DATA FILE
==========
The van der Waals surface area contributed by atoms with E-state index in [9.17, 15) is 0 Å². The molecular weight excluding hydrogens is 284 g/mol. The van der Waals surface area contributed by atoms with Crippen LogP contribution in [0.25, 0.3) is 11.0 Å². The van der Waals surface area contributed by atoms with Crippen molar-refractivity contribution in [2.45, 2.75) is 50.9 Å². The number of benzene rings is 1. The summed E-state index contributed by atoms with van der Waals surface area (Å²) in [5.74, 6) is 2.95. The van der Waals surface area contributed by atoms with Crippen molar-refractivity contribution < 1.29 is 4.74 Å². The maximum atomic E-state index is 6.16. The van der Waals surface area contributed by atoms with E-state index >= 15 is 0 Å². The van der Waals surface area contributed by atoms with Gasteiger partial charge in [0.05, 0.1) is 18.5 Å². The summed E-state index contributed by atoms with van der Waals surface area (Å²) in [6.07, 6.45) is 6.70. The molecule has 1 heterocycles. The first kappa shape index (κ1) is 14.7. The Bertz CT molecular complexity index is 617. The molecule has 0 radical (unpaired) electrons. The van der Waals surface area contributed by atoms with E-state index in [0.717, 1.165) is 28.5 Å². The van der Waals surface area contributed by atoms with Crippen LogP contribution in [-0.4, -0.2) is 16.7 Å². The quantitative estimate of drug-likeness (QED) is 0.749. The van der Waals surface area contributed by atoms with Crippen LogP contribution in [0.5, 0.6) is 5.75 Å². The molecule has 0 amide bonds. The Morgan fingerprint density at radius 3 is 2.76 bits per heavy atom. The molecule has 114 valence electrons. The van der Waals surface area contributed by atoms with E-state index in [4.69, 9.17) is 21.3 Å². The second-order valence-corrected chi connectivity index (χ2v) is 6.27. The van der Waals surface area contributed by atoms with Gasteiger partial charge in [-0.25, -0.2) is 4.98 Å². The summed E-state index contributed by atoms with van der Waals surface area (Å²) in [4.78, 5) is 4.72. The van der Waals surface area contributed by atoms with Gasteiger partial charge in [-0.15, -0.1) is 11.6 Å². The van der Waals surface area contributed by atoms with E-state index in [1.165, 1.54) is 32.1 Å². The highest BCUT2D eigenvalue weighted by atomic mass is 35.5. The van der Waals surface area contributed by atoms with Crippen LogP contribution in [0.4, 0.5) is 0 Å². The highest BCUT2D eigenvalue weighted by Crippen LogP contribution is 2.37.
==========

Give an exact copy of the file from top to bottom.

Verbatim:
The van der Waals surface area contributed by atoms with E-state index in [9.17, 15) is 0 Å². The molecular weight excluding hydrogens is 284 g/mol. The van der Waals surface area contributed by atoms with Crippen LogP contribution in [0.25, 0.3) is 11.0 Å². The van der Waals surface area contributed by atoms with Crippen molar-refractivity contribution in [2.45, 2.75) is 50.9 Å². The number of benzene rings is 1. The summed E-state index contributed by atoms with van der Waals surface area (Å²) in [5.74, 6) is 2.95. The van der Waals surface area contributed by atoms with Crippen molar-refractivity contribution < 1.29 is 4.74 Å². The maximum atomic E-state index is 6.16. The van der Waals surface area contributed by atoms with E-state index >= 15 is 0 Å². The van der Waals surface area contributed by atoms with Gasteiger partial charge in [0.05, 0.1) is 18.5 Å². The summed E-state index contributed by atoms with van der Waals surface area (Å²) in [6.07, 6.45) is 6.70. The molecule has 1 heterocycles. The first kappa shape index (κ1) is 14.7. The Bertz CT molecular complexity index is 617. The molecule has 0 radical (unpaired) electrons. The van der Waals surface area contributed by atoms with E-state index in [0.717, 1.165) is 28.5 Å². The van der Waals surface area contributed by atoms with Crippen LogP contribution in [-0.4, -0.2) is 16.7 Å². The quantitative estimate of drug-likeness (QED) is 0.749. The van der Waals surface area contributed by atoms with Crippen LogP contribution in [0.5, 0.6) is 5.75 Å². The molecule has 0 amide bonds. The Morgan fingerprint density at radius 3 is 2.76 bits per heavy atom. The molecule has 114 valence electrons. The van der Waals surface area contributed by atoms with E-state index in [4.69, 9.17) is 21.3 Å². The second-order valence-corrected chi connectivity index (χ2v) is 6.27. The van der Waals surface area contributed by atoms with Gasteiger partial charge in [-0.25, -0.2) is 4.98 Å². The summed E-state index contributed by atoms with van der Waals surface area (Å²) in [4.78, 5) is 4.72. The van der Waals surface area contributed by atoms with Gasteiger partial charge in [-0.15, -0.1) is 11.6 Å². The van der Waals surface area contributed by atoms with E-state index in [1.165, 1.54) is 32.1 Å². The highest BCUT2D eigenvalue weighted by atomic mass is 35.5. The van der Waals surface area contributed by atoms with Crippen LogP contribution in [0.4, 0.5) is 0 Å². The highest BCUT2D eigenvalue weighted by Crippen LogP contribution is 2.37.